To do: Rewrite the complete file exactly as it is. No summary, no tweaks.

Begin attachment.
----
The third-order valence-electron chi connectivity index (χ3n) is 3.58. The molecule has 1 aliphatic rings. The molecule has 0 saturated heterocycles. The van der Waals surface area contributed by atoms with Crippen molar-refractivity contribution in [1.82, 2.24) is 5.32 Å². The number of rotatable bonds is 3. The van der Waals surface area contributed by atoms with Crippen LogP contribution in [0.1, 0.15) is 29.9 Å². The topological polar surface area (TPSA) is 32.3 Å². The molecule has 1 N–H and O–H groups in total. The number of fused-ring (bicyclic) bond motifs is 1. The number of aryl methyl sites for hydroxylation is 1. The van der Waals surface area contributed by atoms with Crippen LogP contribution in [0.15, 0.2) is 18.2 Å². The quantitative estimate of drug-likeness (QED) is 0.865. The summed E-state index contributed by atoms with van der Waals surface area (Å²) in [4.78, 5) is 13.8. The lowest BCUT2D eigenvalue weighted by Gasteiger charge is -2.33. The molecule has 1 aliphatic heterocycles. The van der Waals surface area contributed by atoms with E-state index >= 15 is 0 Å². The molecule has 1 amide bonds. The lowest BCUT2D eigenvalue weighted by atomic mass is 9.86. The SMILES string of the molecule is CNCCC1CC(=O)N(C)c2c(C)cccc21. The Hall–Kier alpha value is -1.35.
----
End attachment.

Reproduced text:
The third-order valence-electron chi connectivity index (χ3n) is 3.58. The molecule has 1 aliphatic rings. The molecule has 0 saturated heterocycles. The van der Waals surface area contributed by atoms with Crippen molar-refractivity contribution in [1.82, 2.24) is 5.32 Å². The number of rotatable bonds is 3. The van der Waals surface area contributed by atoms with Crippen LogP contribution in [0.1, 0.15) is 29.9 Å². The topological polar surface area (TPSA) is 32.3 Å². The molecule has 1 N–H and O–H groups in total. The number of fused-ring (bicyclic) bond motifs is 1. The number of aryl methyl sites for hydroxylation is 1. The van der Waals surface area contributed by atoms with Crippen LogP contribution in [0.15, 0.2) is 18.2 Å². The quantitative estimate of drug-likeness (QED) is 0.865. The summed E-state index contributed by atoms with van der Waals surface area (Å²) in [4.78, 5) is 13.8. The lowest BCUT2D eigenvalue weighted by Gasteiger charge is -2.33. The molecule has 1 aliphatic heterocycles. The van der Waals surface area contributed by atoms with E-state index >= 15 is 0 Å². The molecule has 1 amide bonds. The lowest BCUT2D eigenvalue weighted by atomic mass is 9.86. The SMILES string of the molecule is CNCCC1CC(=O)N(C)c2c(C)cccc21. The Hall–Kier alpha value is -1.35.